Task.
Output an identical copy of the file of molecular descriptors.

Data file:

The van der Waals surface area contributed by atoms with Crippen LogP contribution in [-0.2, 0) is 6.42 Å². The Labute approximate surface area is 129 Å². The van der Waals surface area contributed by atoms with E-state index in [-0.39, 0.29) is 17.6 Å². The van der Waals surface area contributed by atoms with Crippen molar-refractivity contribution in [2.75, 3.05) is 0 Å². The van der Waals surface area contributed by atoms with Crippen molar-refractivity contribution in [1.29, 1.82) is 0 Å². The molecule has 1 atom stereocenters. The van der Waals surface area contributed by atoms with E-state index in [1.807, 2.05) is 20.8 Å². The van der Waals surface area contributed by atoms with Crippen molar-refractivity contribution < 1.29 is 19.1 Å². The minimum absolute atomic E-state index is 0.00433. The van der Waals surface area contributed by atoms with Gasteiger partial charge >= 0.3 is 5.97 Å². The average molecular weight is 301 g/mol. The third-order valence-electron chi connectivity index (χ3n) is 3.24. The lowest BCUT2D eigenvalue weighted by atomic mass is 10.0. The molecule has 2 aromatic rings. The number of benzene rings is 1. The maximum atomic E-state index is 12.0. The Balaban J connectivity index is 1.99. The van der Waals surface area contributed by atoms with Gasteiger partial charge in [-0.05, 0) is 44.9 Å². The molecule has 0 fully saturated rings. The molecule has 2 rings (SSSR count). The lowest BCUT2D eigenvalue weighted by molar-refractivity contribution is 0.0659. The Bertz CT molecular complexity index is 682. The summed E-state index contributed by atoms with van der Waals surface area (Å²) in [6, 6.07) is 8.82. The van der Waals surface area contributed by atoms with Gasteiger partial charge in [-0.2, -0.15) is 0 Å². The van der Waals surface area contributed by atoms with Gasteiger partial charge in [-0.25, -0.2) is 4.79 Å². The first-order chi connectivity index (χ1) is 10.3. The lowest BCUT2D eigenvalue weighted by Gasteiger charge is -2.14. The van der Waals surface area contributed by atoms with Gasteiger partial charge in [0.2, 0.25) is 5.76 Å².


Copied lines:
The van der Waals surface area contributed by atoms with Crippen LogP contribution in [-0.2, 0) is 6.42 Å². The Labute approximate surface area is 129 Å². The van der Waals surface area contributed by atoms with E-state index in [-0.39, 0.29) is 17.6 Å². The van der Waals surface area contributed by atoms with Crippen molar-refractivity contribution in [2.75, 3.05) is 0 Å². The van der Waals surface area contributed by atoms with Crippen molar-refractivity contribution in [1.29, 1.82) is 0 Å². The molecule has 1 atom stereocenters. The van der Waals surface area contributed by atoms with E-state index in [1.807, 2.05) is 20.8 Å². The van der Waals surface area contributed by atoms with Crippen molar-refractivity contribution < 1.29 is 19.1 Å². The minimum absolute atomic E-state index is 0.00433. The van der Waals surface area contributed by atoms with Gasteiger partial charge >= 0.3 is 5.97 Å². The average molecular weight is 301 g/mol. The third-order valence-electron chi connectivity index (χ3n) is 3.24. The lowest BCUT2D eigenvalue weighted by atomic mass is 10.0. The molecule has 2 aromatic rings. The number of benzene rings is 1. The maximum atomic E-state index is 12.0. The Balaban J connectivity index is 1.99. The van der Waals surface area contributed by atoms with Gasteiger partial charge in [-0.05, 0) is 44.9 Å². The molecule has 0 fully saturated rings. The molecule has 2 rings (SSSR count). The lowest BCUT2D eigenvalue weighted by molar-refractivity contribution is 0.0659. The Bertz CT molecular complexity index is 682. The summed E-state index contributed by atoms with van der Waals surface area (Å²) in [6, 6.07) is 8.82. The van der Waals surface area contributed by atoms with Gasteiger partial charge in [-0.2, -0.15) is 0 Å². The van der Waals surface area contributed by atoms with Gasteiger partial charge in [-0.25, -0.2) is 4.79 Å². The first-order chi connectivity index (χ1) is 10.3. The lowest BCUT2D eigenvalue weighted by Gasteiger charge is -2.14. The van der Waals surface area contributed by atoms with Gasteiger partial charge in [0.2, 0.25) is 5.76 Å².